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Pope’s butler charges mistreatment in Vatican jail

VATICAN CITY (RNS) Pope Benedict XVI's former butler said he was held for weeks in a cell where he couldn't "even stretch his arms'' and where his light was kept constantly on. Paolo Gabriele pleaded not guilty to stealing the pope's private papers, but said he had betrayed the pope's trust. By Alessandro Speciale.

(RNS) The Vatican on Tuesday (Oct. 2) launched an investigation after Pope Benedict’s former butler alleged he was mistreated during the first weeks of his two-month detention in a Vatican jail.

Pope Benedict XVI's personal assistant, Paolo Gabriele, seated in front, arrives with the pope in St. Peter's Square at the Vatican in this 2007 file photo.

Pope Benedict XVI's personal assistant, Paolo Gabriele, seated in front, arrives with the pope in St. Peter's Square at the Vatican in this 2007 file photo.

Paolo Gabriele, or “Paoletto” as he was known in the papal apartments, was interrogated on the second day of his trial at the Vatican on charges of stealing the pontiff’s private papers and leaking them to the press.

He told judges how he spent “15 to 20 days” in a cell so small that he couldn’t “even stretch his arms.” The light was kept on 24 hours a day, “slightly damaging” his eyesight, he added, and he felt under “psychological pressure.”

A Vatican judge immediately opened an investigation into the butler's allegations. The Vatican Gendarmeria, or police, responded in a statement that the light was left on to guarantee Gabriele's own security, and that the cell “was in line with other countries' standards for similar situations.”

During Tuesday’s hearing, Gabriele pleaded not guilty to the charge of “aggravated theft” leveled against him. But he added that he felt “guilty of betraying the pope’s trust.”

The so-called Vatileaks scandal exposed allegations of corruption, infighting and personal rivalries inside the secretive top echelons of the Catholic Church, and proved a major embarrassment for the Vatican.

According to a pool of reporters in the small Vatican courtroom, Gabriele looked at ease as he responded to questions posed by the tribunal’s president, Giuseppe Dalla Torre, by prosecutor Nicola Picardi and by his lawyer Cristiana Arru.

Benedict’s former personal assistant, tasked among other things with serving the pope's meals and arranging his clothes, recalled how he came to believe that the pope could be easily “manipulated.”

As he was invited to sit down with the pontiff and his staff at meals, Gabriele said he could gauge “how differently some things were perceived by the people and by those in power.” He also noticed that the pope “asked questions about things he should have been informed about.”

“I became convinced that it was easy to manipulate someone with such a huge power,” he explained.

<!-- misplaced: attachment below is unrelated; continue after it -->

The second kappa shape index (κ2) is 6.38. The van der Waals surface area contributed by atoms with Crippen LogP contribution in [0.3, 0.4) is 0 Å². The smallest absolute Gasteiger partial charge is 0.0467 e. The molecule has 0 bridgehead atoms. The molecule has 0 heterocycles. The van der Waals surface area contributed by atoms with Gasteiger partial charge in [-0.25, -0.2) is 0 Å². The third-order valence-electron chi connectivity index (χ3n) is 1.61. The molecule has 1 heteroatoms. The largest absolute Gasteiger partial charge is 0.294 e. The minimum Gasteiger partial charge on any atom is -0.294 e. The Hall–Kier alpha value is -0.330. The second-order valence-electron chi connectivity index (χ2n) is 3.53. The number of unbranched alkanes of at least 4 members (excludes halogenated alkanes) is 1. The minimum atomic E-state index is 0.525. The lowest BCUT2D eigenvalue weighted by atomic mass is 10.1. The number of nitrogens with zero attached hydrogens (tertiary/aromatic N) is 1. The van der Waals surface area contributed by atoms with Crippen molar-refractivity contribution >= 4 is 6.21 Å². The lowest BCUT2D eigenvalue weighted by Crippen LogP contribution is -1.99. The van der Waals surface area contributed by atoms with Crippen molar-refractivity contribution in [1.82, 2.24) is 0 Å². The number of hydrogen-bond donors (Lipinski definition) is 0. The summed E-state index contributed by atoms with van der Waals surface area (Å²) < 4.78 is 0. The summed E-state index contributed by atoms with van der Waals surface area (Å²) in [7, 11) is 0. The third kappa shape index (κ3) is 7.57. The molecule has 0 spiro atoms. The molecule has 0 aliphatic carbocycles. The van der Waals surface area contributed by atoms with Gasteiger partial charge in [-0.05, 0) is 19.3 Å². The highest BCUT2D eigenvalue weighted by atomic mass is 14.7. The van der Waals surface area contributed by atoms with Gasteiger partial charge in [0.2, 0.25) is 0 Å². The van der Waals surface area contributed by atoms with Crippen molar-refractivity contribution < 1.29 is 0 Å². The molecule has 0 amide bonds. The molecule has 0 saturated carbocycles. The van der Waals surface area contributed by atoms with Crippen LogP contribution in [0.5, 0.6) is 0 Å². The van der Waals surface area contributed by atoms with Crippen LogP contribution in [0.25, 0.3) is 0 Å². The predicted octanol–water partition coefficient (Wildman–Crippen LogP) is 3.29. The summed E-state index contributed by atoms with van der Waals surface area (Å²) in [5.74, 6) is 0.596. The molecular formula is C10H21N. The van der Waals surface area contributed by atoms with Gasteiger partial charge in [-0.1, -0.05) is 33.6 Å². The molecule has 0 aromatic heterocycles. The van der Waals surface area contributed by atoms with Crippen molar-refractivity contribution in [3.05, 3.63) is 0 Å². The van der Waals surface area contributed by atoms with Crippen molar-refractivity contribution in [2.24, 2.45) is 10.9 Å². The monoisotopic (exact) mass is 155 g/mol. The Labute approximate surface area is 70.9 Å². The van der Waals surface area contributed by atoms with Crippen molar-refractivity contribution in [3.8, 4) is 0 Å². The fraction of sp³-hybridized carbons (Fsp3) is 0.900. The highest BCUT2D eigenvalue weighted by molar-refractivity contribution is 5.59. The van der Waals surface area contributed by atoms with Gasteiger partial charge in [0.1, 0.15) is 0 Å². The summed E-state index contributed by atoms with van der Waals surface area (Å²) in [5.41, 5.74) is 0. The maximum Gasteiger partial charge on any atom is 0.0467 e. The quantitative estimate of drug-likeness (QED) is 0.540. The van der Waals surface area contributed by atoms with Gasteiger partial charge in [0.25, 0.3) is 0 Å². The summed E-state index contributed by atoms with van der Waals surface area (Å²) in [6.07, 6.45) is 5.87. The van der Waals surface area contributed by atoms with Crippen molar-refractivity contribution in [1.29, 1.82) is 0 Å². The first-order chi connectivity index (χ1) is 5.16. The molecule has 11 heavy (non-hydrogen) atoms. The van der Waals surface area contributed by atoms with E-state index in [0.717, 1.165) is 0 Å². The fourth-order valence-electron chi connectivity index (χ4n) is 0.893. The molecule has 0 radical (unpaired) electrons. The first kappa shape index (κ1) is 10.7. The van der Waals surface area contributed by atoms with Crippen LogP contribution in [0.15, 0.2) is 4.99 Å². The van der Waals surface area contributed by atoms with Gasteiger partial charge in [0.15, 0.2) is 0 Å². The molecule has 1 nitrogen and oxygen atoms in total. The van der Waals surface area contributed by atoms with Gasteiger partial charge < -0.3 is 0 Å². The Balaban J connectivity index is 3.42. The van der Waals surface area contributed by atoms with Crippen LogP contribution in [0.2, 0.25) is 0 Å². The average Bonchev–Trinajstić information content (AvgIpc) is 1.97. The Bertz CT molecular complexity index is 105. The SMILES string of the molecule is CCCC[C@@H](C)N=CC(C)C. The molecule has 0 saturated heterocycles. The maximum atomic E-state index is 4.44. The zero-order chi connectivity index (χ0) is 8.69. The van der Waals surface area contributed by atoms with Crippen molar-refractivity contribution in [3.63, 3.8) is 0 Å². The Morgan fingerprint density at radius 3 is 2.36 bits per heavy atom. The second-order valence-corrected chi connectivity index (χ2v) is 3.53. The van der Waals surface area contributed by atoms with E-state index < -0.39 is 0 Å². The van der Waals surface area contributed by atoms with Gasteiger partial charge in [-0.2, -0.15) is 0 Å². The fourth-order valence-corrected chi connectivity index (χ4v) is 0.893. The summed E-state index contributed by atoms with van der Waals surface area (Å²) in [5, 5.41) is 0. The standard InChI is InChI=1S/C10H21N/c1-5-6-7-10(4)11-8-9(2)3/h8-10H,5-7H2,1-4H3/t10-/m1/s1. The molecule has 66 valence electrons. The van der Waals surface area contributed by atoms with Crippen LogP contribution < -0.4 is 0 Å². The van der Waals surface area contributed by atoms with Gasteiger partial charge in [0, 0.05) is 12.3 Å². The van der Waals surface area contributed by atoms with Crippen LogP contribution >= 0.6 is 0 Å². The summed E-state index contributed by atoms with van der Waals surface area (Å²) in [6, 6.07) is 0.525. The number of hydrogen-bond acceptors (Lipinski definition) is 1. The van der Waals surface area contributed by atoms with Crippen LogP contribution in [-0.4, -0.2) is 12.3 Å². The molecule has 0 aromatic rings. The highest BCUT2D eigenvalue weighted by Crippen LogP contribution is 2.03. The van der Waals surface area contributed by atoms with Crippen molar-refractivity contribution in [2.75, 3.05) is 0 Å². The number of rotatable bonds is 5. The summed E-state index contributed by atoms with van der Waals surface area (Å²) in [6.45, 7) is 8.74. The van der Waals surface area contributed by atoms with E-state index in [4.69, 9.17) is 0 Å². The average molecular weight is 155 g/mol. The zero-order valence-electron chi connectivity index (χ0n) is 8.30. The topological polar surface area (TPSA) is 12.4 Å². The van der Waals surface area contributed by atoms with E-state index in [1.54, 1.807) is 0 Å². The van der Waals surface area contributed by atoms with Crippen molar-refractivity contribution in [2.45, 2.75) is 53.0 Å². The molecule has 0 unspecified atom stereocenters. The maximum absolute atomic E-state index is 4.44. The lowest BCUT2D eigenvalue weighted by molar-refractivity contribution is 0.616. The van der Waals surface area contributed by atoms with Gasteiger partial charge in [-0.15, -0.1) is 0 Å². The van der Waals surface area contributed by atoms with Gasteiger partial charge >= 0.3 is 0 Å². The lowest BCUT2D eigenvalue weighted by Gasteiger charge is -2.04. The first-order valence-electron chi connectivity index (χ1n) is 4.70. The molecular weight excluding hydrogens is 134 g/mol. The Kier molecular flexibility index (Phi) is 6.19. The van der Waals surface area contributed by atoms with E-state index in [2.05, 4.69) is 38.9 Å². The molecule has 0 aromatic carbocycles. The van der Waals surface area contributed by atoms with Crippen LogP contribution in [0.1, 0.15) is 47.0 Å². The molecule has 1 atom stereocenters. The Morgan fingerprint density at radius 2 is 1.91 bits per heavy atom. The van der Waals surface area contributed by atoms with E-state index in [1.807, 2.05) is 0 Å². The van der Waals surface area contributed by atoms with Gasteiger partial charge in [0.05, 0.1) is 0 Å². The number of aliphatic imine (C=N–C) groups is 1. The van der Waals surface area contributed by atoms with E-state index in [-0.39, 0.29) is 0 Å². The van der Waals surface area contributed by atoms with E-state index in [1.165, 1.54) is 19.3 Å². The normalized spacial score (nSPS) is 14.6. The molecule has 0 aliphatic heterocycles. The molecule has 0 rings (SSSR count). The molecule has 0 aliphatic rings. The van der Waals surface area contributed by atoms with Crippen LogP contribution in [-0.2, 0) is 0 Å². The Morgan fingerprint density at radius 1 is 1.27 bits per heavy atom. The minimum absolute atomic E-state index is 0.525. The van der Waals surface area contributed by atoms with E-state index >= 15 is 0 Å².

While he had told Vatican investigators previously that he felt like an “infiltrator” of the Holy Spirit and that he wanted to give a “media shock” to a church he saw as tarnished by “evil and corruption,” Gabriele admitted to the three-judge panel that he couldn't really explain the motives for his actions.

He described how he had been the recipient of complaints and confessions of dozens of Vatican employees, who turned to him both because of his position and because he never refused to lend them a sympathetic ear.

But the former butler stressed that he had no accomplices, and that the two cardinals and other Vatican officials whom he had named during the investigation were only people with whom he shared the same concerns, not members of a network of conspirators.

Responding to questions by prosecutor Picardi, Gabriele described how he photocopied documents “during office hours” as he helped Benedict’s two personal secretaries in a small office adjoining the pontiff’s private library.

“I made two copies for each document to be able to demonstrate what I was copying. I wasn’t so deluded as to think that I wouldn’t have to pay the consequences,” he told the judges.

He also flatly denied receiving “money or other benefits” for giving the confidential documents to Gianluigi Nuzzi, an Italian investigative reporter who published them in the best-selling book “Sua Santita,” “His Holiness.”

On Tuesday, Vatican judges also questioned five other witnesses, including Benedict’s personal secretary, the Rev. Georg Gaenswein.

Each of them laid one hand on a copy of the Bible and vowed to tell “the whole truth and nothing but the truth.” In the Vatican legal system, Gabriele as a defendant was not required to do so.

Gaenswein looked tense during the hearing and spoke in terse sentences, according to witnesses, ignoring Gabriele as he stood up in a sign of deference.

The pope's secretary said he hadn't suspected Gabriele before evidence began to mount against him on the eve of his arrest. But contradicting Gabriele's statements, he said he could recognize original documents among the thousands of pages found in the butler's apartment.

Among those questioned were Cristina Cernetti, one of the four consecrated women who serve in the papal apartment, and three Vatican “gendarmi,” or policemen. The policemen admitted to not using gloves during the search of Gabriele's apartment, and gave slightly contradictory statements on where a nugget, presumably made of gold, had been found within his house.

The trial resumes on Wednesday with the questioning of more witnesses. According to the tribunal's president, a sentence could be expected by the end of this week.

If convicted, Gabriele faces four year in jail, even though Vatican watchers expect that the he might receive a papal pardon.